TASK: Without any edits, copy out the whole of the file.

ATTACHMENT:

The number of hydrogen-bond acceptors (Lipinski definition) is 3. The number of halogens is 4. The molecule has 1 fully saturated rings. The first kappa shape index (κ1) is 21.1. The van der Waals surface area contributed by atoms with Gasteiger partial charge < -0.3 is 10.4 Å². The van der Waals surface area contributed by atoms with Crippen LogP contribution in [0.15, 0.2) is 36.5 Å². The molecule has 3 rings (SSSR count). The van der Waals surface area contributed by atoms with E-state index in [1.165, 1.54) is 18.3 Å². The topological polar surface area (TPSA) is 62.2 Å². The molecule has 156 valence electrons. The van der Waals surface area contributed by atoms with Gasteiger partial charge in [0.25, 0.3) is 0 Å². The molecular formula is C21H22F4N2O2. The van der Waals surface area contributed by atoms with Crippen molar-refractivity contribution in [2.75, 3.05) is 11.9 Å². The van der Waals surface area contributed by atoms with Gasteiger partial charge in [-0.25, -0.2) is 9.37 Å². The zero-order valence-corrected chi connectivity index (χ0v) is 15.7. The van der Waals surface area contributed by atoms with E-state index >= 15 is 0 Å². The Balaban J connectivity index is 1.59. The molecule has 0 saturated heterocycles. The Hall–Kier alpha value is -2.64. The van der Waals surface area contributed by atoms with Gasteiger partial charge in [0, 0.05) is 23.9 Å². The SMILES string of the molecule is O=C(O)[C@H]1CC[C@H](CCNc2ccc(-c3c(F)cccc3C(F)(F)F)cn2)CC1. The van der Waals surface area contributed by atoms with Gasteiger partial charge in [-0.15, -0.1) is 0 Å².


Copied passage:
The number of hydrogen-bond acceptors (Lipinski definition) is 3. The number of halogens is 4. The molecule has 1 fully saturated rings. The first kappa shape index (κ1) is 21.1. The van der Waals surface area contributed by atoms with Gasteiger partial charge < -0.3 is 10.4 Å². The van der Waals surface area contributed by atoms with Crippen LogP contribution in [0.15, 0.2) is 36.5 Å². The molecule has 3 rings (SSSR count). The van der Waals surface area contributed by atoms with E-state index in [1.165, 1.54) is 18.3 Å². The topological polar surface area (TPSA) is 62.2 Å². The molecule has 156 valence electrons. The van der Waals surface area contributed by atoms with Gasteiger partial charge in [0.25, 0.3) is 0 Å². The molecular formula is C21H22F4N2O2. The van der Waals surface area contributed by atoms with Crippen molar-refractivity contribution in [2.75, 3.05) is 11.9 Å². The van der Waals surface area contributed by atoms with Gasteiger partial charge in [-0.25, -0.2) is 9.37 Å². The zero-order valence-corrected chi connectivity index (χ0v) is 15.7. The van der Waals surface area contributed by atoms with E-state index >= 15 is 0 Å². The Balaban J connectivity index is 1.59. The molecule has 0 saturated heterocycles. The Hall–Kier alpha value is -2.64. The van der Waals surface area contributed by atoms with Gasteiger partial charge in [0, 0.05) is 23.9 Å². The SMILES string of the molecule is O=C(O)[C@H]1CC[C@H](CCNc2ccc(-c3c(F)cccc3C(F)(F)F)cn2)CC1. The van der Waals surface area contributed by atoms with Gasteiger partial charge in [-0.15, -0.1) is 0 Å².